The Traffic Tax for EU Online Traffic is Deluded

CIO Review Europe | Monday, January 24, 2022

European telecom operators are demanding that tech companies pay them for the traffic they send over their network.

FREMONT, CA: Tech companies are now required to pay European telecom operators for the traffic they transport across their networks. When consumers are already being charged for the actual amount of energy needed to do their laundry, this would be comparable to energy providers attempting to collect fees from appliance manufacturers for the energy use of washing machines. The campaign of the telecoms lobby is fundamentally flawed. Reviving an old illusion that popular online content and service providers should be compensated for the bandwidth they carry through telco networks, Europe's telecom incumbents have begun an amazing campaign. However, telcos claim that in the highly regulated and saturated EU market, they are unable to earn a profit and want payments at both ends of the cable. This argument has been discussed and refuted in the past when European Commissioner Neelie Kroes vehemently opposed the notion. She argued that over-the-top tech companies are not to blame for the predicament facing European carriers. The demand for [telecommunication] services is being driven by OTT players. Today, broadband is available in every home in the EU. They are demanding ever-increasing bandwidth and ever-faster speeds, and they are willing to pay for it. The fact remains that demand for internet access services increases as more individuals use online services. According to a recent GSMA report, as more people and devices are connected to the internet, revenues of the internet access connectivity segment have grown at 11 per cent per year since 2015, with global telecom revenues rising from USD 585 billion in 2015 to USD 988 billion in 2020. This is why more demand ultimately results in more revenue for telecommunication providers.

Increased traffic is positive in telecoms and is especially surprising given that telecom providers assert that the exponential increase in data traffic leads to increased expenses for EU carriers. Despite the pandemic, networks in Europe have remained robust, and prices have plateaued or even decreased. Prices for transit or [Content Delivery Network] (CDN) services are still going down, according to BEREC, a group of European regulators. The market is quite competitive, as seen by the decrease in price for transit services. The cost of sending data packets is getting cheaper every time (per unit).  To lower traffic costs and deliver material closer to European users, major internet service and content providers have also made considerable investments over the years. Examples include Google's undersea cables, Meta's MAREA project, or Netflix's investments in Open Connect CDN. The apparent incompatibility with net neutrality regulations is more alarming. Regulations under EU law ensure that all traffic is treated similarly and that customers may access the content and services of their choosing without facing discrimination. It is by definition discriminatory to charge for some internet services but not others. And in the most recent Declaration for the Future of the Internet, the European Member States and the European Commission reaffirmed their commitment to upholding this concept.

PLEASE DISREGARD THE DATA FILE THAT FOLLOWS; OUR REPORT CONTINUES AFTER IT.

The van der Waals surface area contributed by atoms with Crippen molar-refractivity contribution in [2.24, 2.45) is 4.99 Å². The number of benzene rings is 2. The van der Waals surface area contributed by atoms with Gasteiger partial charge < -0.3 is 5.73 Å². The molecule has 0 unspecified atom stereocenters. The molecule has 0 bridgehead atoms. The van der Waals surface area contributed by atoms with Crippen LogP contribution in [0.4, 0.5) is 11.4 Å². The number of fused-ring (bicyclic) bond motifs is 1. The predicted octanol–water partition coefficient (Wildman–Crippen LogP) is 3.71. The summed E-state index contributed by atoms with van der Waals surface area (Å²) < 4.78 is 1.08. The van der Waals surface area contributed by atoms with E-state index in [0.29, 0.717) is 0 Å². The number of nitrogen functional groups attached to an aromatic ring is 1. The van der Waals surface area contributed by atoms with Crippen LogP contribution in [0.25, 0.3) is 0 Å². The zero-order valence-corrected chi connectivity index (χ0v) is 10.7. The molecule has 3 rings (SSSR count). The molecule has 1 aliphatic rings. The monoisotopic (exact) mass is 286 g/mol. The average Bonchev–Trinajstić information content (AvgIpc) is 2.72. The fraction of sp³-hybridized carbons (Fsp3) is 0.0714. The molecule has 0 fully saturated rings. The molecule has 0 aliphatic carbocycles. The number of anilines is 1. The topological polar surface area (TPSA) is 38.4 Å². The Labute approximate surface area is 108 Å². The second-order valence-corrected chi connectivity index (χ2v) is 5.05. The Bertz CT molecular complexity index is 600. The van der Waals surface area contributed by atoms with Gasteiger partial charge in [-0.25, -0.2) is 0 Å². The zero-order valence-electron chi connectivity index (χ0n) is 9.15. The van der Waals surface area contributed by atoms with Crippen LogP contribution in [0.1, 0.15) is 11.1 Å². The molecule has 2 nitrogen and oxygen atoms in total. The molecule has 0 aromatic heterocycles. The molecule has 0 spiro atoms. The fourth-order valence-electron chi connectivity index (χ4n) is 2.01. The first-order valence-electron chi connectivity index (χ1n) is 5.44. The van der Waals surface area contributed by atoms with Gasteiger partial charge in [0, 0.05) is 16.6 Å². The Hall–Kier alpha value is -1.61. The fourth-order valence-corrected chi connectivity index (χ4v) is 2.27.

The internet traffic that the telcos want to tax includes traffic from throughout Europe. What can be misinterpreted as Google traffic or Apple traffic would include all website traffic coming through Chrome or Safari. The same is true for the numerous European businesses that utilise cloud services offered by top internet firms, including Spotify. This proposed EU internet tax would be paid by a huge number of European organisations. In conclusion, this telecom demand has been discussed and rejected in the past. As long as telecoms can charge their customers for the data they use, traffic increase is a good thing. Given the possibility of serious side effects, regulators will once again carefully examine this demand and engage with all parties.

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